Chinese foreign aid

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Foreign aid from China is development assistance provided by the Chinese government to other countries in the form of infrastructure projects given as gifts; concessional loans to fund projects; disaster relief; student scholarships; and other forms of assistance.[1]


The first instance of foreign aid by China to Africa was in 1956 during the Suez Crisis when China gave CHF 20 million to Egypt.[2] From 1970 and 1975, China helped finance and build the TAZARA Railway in East Africa, which remains the country's single-largest foreign aid project.

Administration and budget[edit]

The Department of Foreign Aid of the Ministry of Commerce (MOFCOM) is responsible for administrating the foreign aid program.[3] It does so in coordination with the Ministry of Foreign Affairs.[3] The portfolio of the Department of Foreign Aid includes grants, zero-interest loans, the youth volunteer program, and technical assistance.[3] The grants and interest free loans originate from the national budget.[3][4] The concessional loan program originates from the Export Import Bank of China but is managed under the direction of the Department of Foreign Aid.[3] In addition, the Department of Foreign Aid provides subsidies from the national budget covers the concessional component of loans.[3]

Chinese foreign aid is thought to be unpopular domestically due to the common belief that the largesse is required more urgently at home.[5] Due to the secrecy of China’s aid programme details (of how much is given, to whom and for what) are difficult to ascertain.[5]

A RAND published study on "China's Foreign Aid and Government Sponsored Investment" estimates the amount of both traditional aid and much more broadly defined government sponsored investment that was pledged by China in 2011 was 189.3 billion US dollars.[4]

According to a 2017 study, described as “The most detailed study so far of Chinese aid,” by AidData, between 2000 and 2014 China gave about $75 billion, and lent about $275 billion — compared to $424 billion given by America during the same period.[5] A fifth of this Chinese aid, $75 billion, was in the form of grants (about equivalent to Britain’s), while the rest was concessional lending at below-market interest rates.[5]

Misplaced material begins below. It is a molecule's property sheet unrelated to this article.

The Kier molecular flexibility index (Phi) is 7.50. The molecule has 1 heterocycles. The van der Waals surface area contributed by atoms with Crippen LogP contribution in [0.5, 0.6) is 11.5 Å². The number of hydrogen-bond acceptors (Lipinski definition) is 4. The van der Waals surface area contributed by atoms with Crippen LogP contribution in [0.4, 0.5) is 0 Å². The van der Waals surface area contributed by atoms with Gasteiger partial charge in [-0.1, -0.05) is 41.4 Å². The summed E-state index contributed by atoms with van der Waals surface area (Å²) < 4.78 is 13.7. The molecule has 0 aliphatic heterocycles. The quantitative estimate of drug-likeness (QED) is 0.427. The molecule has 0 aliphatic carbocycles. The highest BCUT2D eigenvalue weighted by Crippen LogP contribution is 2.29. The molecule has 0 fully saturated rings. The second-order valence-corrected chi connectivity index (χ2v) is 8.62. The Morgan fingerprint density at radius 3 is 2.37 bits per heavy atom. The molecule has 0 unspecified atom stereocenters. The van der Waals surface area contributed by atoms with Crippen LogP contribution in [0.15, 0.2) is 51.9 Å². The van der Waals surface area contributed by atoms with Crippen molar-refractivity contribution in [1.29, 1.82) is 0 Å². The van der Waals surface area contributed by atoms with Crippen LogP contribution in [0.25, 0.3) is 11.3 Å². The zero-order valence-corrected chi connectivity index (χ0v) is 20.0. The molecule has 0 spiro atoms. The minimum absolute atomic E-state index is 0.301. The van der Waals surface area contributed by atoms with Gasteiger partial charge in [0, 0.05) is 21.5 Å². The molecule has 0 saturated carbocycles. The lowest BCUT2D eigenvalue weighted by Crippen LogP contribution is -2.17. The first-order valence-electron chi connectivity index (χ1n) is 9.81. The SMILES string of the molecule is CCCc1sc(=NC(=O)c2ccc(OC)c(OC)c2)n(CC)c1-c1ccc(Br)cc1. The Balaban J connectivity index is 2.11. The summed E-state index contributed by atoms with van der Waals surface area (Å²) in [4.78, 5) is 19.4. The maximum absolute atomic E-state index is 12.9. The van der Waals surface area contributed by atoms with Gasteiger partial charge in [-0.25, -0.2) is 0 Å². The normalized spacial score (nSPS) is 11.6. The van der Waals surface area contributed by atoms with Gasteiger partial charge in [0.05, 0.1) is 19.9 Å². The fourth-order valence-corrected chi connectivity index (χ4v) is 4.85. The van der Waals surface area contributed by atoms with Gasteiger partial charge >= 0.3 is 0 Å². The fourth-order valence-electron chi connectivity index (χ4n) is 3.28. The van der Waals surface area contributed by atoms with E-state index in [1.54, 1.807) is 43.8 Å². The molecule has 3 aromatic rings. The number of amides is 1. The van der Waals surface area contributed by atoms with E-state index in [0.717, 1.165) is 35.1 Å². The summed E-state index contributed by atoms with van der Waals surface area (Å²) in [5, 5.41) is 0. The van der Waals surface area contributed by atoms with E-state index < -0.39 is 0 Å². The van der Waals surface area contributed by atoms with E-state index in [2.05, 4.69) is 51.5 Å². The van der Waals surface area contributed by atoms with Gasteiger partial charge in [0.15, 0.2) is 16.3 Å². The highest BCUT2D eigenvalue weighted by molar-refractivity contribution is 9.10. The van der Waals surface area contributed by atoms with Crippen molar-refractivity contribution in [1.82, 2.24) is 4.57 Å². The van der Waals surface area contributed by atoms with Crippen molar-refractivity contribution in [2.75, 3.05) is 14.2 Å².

Forms of aid and recipients[edit]

Official sources divide aid into three categories: grants, interest free loans, and concessional loans.[4] Deborah Brautigam identifies in her book The Dragon's Gift nine types of aid from China including "medical teams, training and scholarships, humanitarian aid, youth volunteers, debt relief, budget support, turn-key or ‘complete plant’ projects [infrastructure, factories], aid-in-kind and technical assistance."[6]

Grants or non-interest loans have funded 2,025 complete infrastructure project, from the start of aid efforts up to 2009, in the categories of farming, water distribution, conference buildings, education facilities, power supply, transport, industrial facilities, and other projects.[7] Perhaps the famous type of project is a football stadium, which has been referred to as stadium diplomacy.[8] A similar type of project that receives attention is the construction of theatres and opera houses.[9]

There is an African focus with about 45% of aid going to African countries in 2009.[10]

See also[edit]


  1. ^ Brautigam, Deborah (2011). "Aid 'With Chinese Characteristics': Chinese Foreign Aid and Development Finance Meet the OECD-DAC Aid Regime" (PDF). Journal of International Development.
  2. ^ Li, Xiaoyun. "China's Foreign Aid and Aid to Africa" (PDF). OECD.
  3. ^ a b c d e f Bräutigam, Deborah (March 2010). "China, Africa and the International Aid Architecture". Africa Development Bank.
  4. ^ a b c China’s Foreign Aid and Government-Sponsored Investment Activities (PDF). RAND. 2013.
  5. ^ a b c d "Despite its reputation, Chinese aid is quite effective". The Economist. 12 October 2017.
  6. ^ "Analysis: Behind China's aid structure". IRIN. September 17, 2013.
  7. ^ "China's Foreign Aid". Xinhua. 2011-04-21.
  8. ^ Foreign Aid: Diplomacy, Development, and Domestic Politics. The University of Chicago Press. 2007. p. 32.
  9. ^ "An Opera House for Algeria". COMMANDOpera. April 21, 2010.
  10. ^ "China Gives Almost Half of Foreign Aid to African Countries". Bloomberg. April 21, 2011.